However, as intelNews reported 5 in February, the British government is said to have warned Germany that all intelligence cooperation between the two countries will be terminated should classified information about British intelligence operations be shared with an inquiry. Dr. Sensburg was asked by The Telegraph whether reports of the British warnings were true, but he responded that he was unable to comment on the matter.

Author: Joseph Fitsanakis | Date: 19 June 2015 | Permalink: http://intelnews.org/2015/06/18/01-1718/


  1. J. FITSANAKIS “US surveillance or Merkel’s phone prompts angry German reaction” intelNews [24oct2013] 
  2. J. FITSANAKIS “Airbus to sue Germany for helping US spy on its operations” intelNews [01may2015] 
  3. T. SCHLEIFER “Germany drops probe into U.S. spying on Merkel” cnn [13jun2015] 
  4. J. HUGGLER “German spy inquiry could demand access to British secrets” The Daily Telegraph [18jun2015] 
  5. J. FITSANAKIS “Britain threatens to stop intelligence cooperation with Germany” intelNews [13feb2015] 

Belgium launches official probe into alleged German-US espionage

BelgacomThe Belgian government has announced the start of an official investigation into allegations that the country’s tele- communications networks were spied on by a consortium of German and American intelligence agencies. A press release issued Friday by the Belgian Ministry of Justice said the minister, Koen Geens, had authorized an examination of claims of espionage by the United States National Security Agency and Germany’s Bundesnach-richtendienst (BND). The statement was referring to EIKONAL, an alleged collaboration between the NSA and the BND, which was revealed last month by Austrian politician Peter Pilz. Pilz told a press conference in Bern, Switzerland, that EIKONAL had targeted European telecommunications carriers for at least four years, from 2005 to 2008. The governments of Switzerland and the Netherlands have already launched their own investigations into EIKONAL.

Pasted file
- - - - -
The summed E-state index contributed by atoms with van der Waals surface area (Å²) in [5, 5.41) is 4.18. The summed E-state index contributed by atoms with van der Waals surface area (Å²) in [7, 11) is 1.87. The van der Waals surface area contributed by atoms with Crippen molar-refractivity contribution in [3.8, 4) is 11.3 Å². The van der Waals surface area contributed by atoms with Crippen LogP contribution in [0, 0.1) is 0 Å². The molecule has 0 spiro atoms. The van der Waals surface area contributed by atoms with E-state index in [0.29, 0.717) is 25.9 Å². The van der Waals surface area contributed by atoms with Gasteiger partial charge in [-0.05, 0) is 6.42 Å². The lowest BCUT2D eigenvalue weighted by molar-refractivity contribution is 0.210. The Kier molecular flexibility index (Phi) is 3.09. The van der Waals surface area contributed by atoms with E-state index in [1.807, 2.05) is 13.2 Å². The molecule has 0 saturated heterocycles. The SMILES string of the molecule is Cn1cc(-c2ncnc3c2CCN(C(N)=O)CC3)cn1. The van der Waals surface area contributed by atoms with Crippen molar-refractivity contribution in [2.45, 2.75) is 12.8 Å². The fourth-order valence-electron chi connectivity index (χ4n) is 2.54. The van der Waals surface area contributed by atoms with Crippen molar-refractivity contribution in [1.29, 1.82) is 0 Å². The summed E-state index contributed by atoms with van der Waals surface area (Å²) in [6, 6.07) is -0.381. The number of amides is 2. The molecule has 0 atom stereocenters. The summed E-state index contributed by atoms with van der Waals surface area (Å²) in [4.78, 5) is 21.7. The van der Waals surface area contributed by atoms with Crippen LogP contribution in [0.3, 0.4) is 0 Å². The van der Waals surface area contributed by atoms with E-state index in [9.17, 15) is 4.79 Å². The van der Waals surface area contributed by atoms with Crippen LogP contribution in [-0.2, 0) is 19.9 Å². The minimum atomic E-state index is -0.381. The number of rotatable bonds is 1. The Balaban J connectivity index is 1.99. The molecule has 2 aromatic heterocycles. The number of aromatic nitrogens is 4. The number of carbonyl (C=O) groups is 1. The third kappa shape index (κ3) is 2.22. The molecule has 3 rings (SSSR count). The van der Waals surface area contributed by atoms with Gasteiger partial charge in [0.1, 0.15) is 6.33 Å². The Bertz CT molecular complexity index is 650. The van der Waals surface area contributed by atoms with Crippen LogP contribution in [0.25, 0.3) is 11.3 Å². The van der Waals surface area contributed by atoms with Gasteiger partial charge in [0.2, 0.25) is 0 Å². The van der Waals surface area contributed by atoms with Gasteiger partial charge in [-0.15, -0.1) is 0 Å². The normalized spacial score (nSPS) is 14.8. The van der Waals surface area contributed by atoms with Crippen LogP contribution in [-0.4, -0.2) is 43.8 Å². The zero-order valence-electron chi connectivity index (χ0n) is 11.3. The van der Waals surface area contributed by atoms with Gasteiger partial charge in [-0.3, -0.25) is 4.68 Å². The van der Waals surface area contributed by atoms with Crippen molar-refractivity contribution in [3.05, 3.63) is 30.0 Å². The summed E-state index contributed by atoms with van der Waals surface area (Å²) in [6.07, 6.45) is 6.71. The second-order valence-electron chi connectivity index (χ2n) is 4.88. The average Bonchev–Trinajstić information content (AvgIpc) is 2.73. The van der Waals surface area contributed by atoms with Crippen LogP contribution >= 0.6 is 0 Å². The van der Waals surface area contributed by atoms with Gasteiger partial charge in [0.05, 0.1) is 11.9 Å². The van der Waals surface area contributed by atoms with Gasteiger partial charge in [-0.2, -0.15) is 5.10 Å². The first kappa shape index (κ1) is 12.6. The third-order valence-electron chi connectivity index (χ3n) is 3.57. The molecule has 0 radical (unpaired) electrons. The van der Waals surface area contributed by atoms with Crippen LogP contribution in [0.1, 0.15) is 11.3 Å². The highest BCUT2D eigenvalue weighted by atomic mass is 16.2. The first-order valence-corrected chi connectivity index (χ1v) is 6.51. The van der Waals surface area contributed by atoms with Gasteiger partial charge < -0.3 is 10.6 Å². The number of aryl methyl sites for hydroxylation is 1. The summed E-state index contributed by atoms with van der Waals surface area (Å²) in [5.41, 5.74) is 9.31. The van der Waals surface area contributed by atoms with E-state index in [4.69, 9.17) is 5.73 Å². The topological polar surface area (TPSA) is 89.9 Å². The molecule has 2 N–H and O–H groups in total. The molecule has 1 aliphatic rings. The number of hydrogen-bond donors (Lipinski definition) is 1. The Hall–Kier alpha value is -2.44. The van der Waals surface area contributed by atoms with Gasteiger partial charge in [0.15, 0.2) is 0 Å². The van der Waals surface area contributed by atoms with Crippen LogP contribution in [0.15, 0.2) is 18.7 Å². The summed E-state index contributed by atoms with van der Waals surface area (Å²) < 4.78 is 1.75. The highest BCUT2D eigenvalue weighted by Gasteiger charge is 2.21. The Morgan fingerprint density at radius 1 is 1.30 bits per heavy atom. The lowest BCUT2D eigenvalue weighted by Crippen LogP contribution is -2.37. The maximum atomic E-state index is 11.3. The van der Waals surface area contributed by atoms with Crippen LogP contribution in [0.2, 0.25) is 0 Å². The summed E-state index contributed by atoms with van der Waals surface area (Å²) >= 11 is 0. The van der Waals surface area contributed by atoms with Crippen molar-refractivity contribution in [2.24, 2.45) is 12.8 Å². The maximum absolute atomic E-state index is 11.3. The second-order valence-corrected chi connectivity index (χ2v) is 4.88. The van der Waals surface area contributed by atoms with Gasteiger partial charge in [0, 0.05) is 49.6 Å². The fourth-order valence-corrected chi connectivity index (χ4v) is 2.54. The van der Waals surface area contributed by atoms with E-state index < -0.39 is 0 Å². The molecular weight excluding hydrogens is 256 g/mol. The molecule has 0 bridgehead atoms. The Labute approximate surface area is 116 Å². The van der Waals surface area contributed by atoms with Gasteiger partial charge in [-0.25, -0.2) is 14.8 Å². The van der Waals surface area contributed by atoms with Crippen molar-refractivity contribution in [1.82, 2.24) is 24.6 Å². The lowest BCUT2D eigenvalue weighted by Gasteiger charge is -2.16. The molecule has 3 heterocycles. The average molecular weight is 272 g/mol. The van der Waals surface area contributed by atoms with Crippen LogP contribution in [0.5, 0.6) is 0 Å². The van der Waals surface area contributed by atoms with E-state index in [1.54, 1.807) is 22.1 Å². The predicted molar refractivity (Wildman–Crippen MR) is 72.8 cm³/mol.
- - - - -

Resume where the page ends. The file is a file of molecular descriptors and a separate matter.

After speaking with Pilz, Belgian politician Stefaan Van Hecke told Belgian media last month that the BND-NSA consortium had penetrated the network of Proximus, the mobile subsidiary of Belgacom, Belgium’s national telecommunications carrier. Speaking anonymously about the investigation, a Belgian official told the country’s largest French-language newspaper, Sud Presse, that if the alleged espionage is confirmed, it would have “not only legal implications, but will also affect relations between Belgium, Germany and the US”. A Justice Ministry spokeswoman said on Friday that if the allegations of espionage were confirmed “the government would take appropriate action”, but she refused to elaborate.

IntelNews regulars will remember the last time Belgacom surfaced in the news: in 2013, we reported that the company’s technicians had detected an “unidentified virus” that had infected several dozen mainframe computers. The virus specifically targeted telecommunications traffic carried by Belgacom’s international subsidiaries in Africa and the Middle East. Belgium’s Federal Prosecutor’s Office said at the time that the malware’s complexity, coupled with its grand scale, “pointed towards international state-sponsored cyber espionage”.